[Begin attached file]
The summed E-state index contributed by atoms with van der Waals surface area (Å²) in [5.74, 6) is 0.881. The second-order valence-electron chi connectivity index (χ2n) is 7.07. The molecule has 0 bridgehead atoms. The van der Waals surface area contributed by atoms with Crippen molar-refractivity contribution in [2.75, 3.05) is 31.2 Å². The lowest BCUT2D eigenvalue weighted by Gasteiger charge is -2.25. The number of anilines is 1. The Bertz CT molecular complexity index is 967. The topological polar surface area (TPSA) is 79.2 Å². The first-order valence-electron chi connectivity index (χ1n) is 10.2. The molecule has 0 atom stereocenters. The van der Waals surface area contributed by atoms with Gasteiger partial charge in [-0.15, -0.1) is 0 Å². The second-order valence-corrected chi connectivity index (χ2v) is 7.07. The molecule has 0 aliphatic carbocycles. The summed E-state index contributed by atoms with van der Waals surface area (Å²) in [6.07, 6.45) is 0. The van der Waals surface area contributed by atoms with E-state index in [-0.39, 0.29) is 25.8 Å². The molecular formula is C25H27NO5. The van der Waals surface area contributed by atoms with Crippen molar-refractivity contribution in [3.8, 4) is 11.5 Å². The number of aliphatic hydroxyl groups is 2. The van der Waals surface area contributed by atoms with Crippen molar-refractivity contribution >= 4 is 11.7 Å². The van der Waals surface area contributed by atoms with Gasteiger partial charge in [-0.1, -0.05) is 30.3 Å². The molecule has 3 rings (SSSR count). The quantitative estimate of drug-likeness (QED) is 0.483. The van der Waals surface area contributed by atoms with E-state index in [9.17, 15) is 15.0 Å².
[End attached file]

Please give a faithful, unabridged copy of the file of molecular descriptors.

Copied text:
The summed E-state index contributed by atoms with van der Waals surface area (Å²) in [5.74, 6) is 0.881. The second-order valence-electron chi connectivity index (χ2n) is 7.07. The molecule has 0 bridgehead atoms. The van der Waals surface area contributed by atoms with Crippen molar-refractivity contribution in [2.75, 3.05) is 31.2 Å². The lowest BCUT2D eigenvalue weighted by Gasteiger charge is -2.25. The number of anilines is 1. The Bertz CT molecular complexity index is 967. The topological polar surface area (TPSA) is 79.2 Å². The first-order valence-electron chi connectivity index (χ1n) is 10.2. The molecule has 0 atom stereocenters. The van der Waals surface area contributed by atoms with Gasteiger partial charge in [-0.15, -0.1) is 0 Å². The second-order valence-corrected chi connectivity index (χ2v) is 7.07. The molecule has 0 aliphatic carbocycles. The summed E-state index contributed by atoms with van der Waals surface area (Å²) in [6.07, 6.45) is 0. The van der Waals surface area contributed by atoms with E-state index in [-0.39, 0.29) is 25.8 Å². The molecular formula is C25H27NO5. The van der Waals surface area contributed by atoms with Crippen molar-refractivity contribution in [3.8, 4) is 11.5 Å². The number of aliphatic hydroxyl groups is 2. The van der Waals surface area contributed by atoms with Crippen molar-refractivity contribution >= 4 is 11.7 Å². The van der Waals surface area contributed by atoms with Gasteiger partial charge in [-0.1, -0.05) is 30.3 Å². The molecule has 3 rings (SSSR count). The quantitative estimate of drug-likeness (QED) is 0.483. The van der Waals surface area contributed by atoms with E-state index in [9.17, 15) is 15.0 Å².